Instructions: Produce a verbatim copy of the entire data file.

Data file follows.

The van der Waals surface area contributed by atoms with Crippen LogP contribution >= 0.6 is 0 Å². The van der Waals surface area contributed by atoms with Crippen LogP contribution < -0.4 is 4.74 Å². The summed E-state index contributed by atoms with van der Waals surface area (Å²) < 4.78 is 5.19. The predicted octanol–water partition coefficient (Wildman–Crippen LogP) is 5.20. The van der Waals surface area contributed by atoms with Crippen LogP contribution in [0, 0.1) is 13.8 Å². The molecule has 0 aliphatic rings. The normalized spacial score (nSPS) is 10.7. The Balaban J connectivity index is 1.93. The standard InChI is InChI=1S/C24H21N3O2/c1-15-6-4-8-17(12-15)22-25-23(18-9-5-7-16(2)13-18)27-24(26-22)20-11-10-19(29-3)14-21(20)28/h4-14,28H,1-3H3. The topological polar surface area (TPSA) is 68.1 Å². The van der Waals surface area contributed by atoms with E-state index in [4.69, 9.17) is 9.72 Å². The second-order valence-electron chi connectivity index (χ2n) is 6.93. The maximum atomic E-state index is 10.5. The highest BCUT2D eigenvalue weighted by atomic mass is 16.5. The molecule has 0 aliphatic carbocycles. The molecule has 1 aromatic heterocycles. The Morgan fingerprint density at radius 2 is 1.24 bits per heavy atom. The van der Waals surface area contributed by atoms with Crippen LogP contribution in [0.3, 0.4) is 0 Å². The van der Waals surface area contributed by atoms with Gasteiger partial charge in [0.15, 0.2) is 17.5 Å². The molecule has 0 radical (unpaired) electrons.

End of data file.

The van der Waals surface area contributed by atoms with Crippen LogP contribution >= 0.6 is 0 Å². The van der Waals surface area contributed by atoms with Crippen LogP contribution < -0.4 is 4.74 Å². The summed E-state index contributed by atoms with van der Waals surface area (Å²) < 4.78 is 5.19. The predicted octanol–water partition coefficient (Wildman–Crippen LogP) is 5.20. The van der Waals surface area contributed by atoms with Crippen LogP contribution in [0, 0.1) is 13.8 Å². The molecule has 0 aliphatic rings. The normalized spacial score (nSPS) is 10.7. The Balaban J connectivity index is 1.93. The standard InChI is InChI=1S/C24H21N3O2/c1-15-6-4-8-17(12-15)22-25-23(18-9-5-7-16(2)13-18)27-24(26-22)20-11-10-19(29-3)14-21(20)28/h4-14,28H,1-3H3. The topological polar surface area (TPSA) is 68.1 Å². The van der Waals surface area contributed by atoms with E-state index in [4.69, 9.17) is 9.72 Å². The second-order valence-electron chi connectivity index (χ2n) is 6.93. The maximum atomic E-state index is 10.5. The highest BCUT2D eigenvalue weighted by atomic mass is 16.5. The molecule has 0 aliphatic carbocycles. The molecule has 1 aromatic heterocycles. The Morgan fingerprint density at radius 2 is 1.24 bits per heavy atom. The van der Waals surface area contributed by atoms with Crippen LogP contribution in [0.3, 0.4) is 0 Å². The van der Waals surface area contributed by atoms with Gasteiger partial charge in [0.15, 0.2) is 17.5 Å². The molecule has 0 radical (unpaired) electrons.